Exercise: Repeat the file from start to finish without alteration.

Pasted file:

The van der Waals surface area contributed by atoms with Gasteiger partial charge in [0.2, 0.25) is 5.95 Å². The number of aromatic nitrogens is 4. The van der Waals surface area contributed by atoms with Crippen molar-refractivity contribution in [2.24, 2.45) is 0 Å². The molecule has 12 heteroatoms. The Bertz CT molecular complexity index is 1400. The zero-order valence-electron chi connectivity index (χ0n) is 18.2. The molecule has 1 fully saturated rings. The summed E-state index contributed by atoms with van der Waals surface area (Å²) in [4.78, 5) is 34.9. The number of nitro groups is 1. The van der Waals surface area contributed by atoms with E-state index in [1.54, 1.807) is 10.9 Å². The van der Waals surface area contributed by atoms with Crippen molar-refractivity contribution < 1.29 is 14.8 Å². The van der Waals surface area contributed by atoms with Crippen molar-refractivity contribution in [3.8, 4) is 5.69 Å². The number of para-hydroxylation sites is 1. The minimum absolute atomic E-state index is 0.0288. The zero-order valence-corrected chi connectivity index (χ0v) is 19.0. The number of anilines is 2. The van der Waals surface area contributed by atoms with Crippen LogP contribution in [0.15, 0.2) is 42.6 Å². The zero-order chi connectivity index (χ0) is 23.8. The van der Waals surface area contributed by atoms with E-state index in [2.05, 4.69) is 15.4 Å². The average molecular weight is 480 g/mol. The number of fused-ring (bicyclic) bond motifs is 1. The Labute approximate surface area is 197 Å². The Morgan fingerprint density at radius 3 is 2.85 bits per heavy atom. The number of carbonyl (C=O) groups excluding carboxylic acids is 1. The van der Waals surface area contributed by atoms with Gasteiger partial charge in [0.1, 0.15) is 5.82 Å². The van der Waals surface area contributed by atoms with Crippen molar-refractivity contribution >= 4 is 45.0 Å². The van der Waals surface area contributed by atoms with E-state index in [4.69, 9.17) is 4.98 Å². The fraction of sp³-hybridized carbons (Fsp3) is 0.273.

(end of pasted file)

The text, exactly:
The van der Waals surface area contributed by atoms with Gasteiger partial charge in [0.2, 0.25) is 5.95 Å². The number of aromatic nitrogens is 4. The van der Waals surface area contributed by atoms with Crippen molar-refractivity contribution in [2.24, 2.45) is 0 Å². The molecule has 12 heteroatoms. The Bertz CT molecular complexity index is 1400. The zero-order valence-electron chi connectivity index (χ0n) is 18.2. The molecule has 1 fully saturated rings. The summed E-state index contributed by atoms with van der Waals surface area (Å²) in [4.78, 5) is 34.9. The number of nitro groups is 1. The van der Waals surface area contributed by atoms with E-state index in [1.54, 1.807) is 10.9 Å². The van der Waals surface area contributed by atoms with Crippen molar-refractivity contribution < 1.29 is 14.8 Å². The van der Waals surface area contributed by atoms with Crippen molar-refractivity contribution in [3.8, 4) is 5.69 Å². The number of para-hydroxylation sites is 1. The minimum absolute atomic E-state index is 0.0288. The zero-order valence-corrected chi connectivity index (χ0v) is 19.0. The number of anilines is 2. The van der Waals surface area contributed by atoms with Crippen LogP contribution in [0.15, 0.2) is 42.6 Å². The zero-order chi connectivity index (χ0) is 23.8. The van der Waals surface area contributed by atoms with E-state index in [2.05, 4.69) is 15.4 Å². The average molecular weight is 480 g/mol. The number of fused-ring (bicyclic) bond motifs is 1. The Labute approximate surface area is 197 Å². The Morgan fingerprint density at radius 3 is 2.85 bits per heavy atom. The number of carbonyl (C=O) groups excluding carboxylic acids is 1. The van der Waals surface area contributed by atoms with Gasteiger partial charge in [0.1, 0.15) is 5.82 Å². The van der Waals surface area contributed by atoms with Crippen molar-refractivity contribution >= 4 is 45.0 Å². The van der Waals surface area contributed by atoms with E-state index in [4.69, 9.17) is 4.98 Å². The fraction of sp³-hybridized carbons (Fsp3) is 0.273.